2. WHAT WILL STAND AMONG OBAMA’S MOST GLARING FAILURES

When he leaves office, the president despite his efforts will leave behind an overwhelmed immigration system, with some 11 million people living in the U.S. illegally.

3. PENTAGON ENDS ONE OF LAST BANS ON SERVICE IN ARMED FORCES

Transgender people will now be allowed to serve openly in the U.S. military.

4. WHICH BRITISH POL IS HALTING BID FOR PRIME MINISTER

Victorious anti-EU campaigner Boris Johnson says he won’t seek the office after the defection of a key ally.

5. US STOCKS RALLY THIRD DAY IN A ROW

The latest gains add to the market’s rebound from the brief but steep slump that followed Britain’s vote to leave the EU a week ago.

6. DRIVER USING CAR’S SELF-DRIVING MODE KILLED IN COLLISION WITH TRUCK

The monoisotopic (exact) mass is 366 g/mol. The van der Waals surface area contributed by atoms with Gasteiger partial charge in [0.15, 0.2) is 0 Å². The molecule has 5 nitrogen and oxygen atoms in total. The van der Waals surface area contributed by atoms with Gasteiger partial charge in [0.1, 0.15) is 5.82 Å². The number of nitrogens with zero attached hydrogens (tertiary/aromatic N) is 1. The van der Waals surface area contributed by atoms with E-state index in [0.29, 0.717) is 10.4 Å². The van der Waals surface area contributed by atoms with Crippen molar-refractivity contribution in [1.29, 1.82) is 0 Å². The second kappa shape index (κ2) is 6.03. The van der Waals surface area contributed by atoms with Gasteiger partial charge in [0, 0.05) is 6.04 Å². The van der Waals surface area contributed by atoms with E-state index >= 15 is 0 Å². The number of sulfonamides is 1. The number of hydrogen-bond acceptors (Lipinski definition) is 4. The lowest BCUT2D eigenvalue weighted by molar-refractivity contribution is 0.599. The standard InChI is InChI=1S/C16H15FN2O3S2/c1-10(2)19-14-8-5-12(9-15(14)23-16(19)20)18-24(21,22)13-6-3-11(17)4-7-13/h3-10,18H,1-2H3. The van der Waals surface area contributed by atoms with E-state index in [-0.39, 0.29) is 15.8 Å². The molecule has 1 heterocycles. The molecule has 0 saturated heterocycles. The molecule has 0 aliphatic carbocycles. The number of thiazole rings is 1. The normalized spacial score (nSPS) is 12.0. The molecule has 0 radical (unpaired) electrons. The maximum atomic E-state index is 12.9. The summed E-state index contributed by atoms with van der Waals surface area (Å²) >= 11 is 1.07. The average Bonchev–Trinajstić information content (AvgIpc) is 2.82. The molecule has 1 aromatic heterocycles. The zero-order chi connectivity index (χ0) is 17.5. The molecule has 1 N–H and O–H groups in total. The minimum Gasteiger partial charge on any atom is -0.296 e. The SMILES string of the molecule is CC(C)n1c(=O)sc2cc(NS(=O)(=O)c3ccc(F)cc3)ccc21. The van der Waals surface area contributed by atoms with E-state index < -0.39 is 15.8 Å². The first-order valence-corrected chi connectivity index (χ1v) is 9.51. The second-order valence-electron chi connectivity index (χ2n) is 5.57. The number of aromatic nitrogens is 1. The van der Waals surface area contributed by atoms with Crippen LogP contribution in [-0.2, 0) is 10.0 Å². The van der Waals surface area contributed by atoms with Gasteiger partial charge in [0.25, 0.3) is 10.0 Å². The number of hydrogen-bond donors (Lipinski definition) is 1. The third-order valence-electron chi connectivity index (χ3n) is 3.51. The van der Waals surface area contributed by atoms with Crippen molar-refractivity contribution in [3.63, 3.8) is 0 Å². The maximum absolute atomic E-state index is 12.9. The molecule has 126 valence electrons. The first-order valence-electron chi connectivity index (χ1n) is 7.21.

The fatality in Florida in the first reported in the U.S. using the new technology.

7. WHITE HOUSE THROWS PUERTO RICO A LIFELINE

Obama signs a rescue package for the financially strapped island, which is facing more than $70 billion in debt.

8. WHO’S RAISING EYEBROWS AT POLITICAL EVENTS

Warm-up acts at Trump’s campaign rallies sometimes stir up controversy as well as crowds with ethnic and religious remarks.

8. MANUAL LABORERS SEEN AT RISK FOR SUICIDE

A study of suicides by occupation in the U.S. shows the highest rates for farmers, lumberjacks and fishermen.

10. SCARLETT JOHANSSON TAKES CROWN AS TOP EARNER

Her films have earned more than $3.3 billion, making her Hollywood’s highest-grossing actress ever.

State Police: New firearms laws go into effect Friday

Concealed Handgun Permit Reciprocity &

Background Criminal History Checks for Private Sales

From Virginia State Police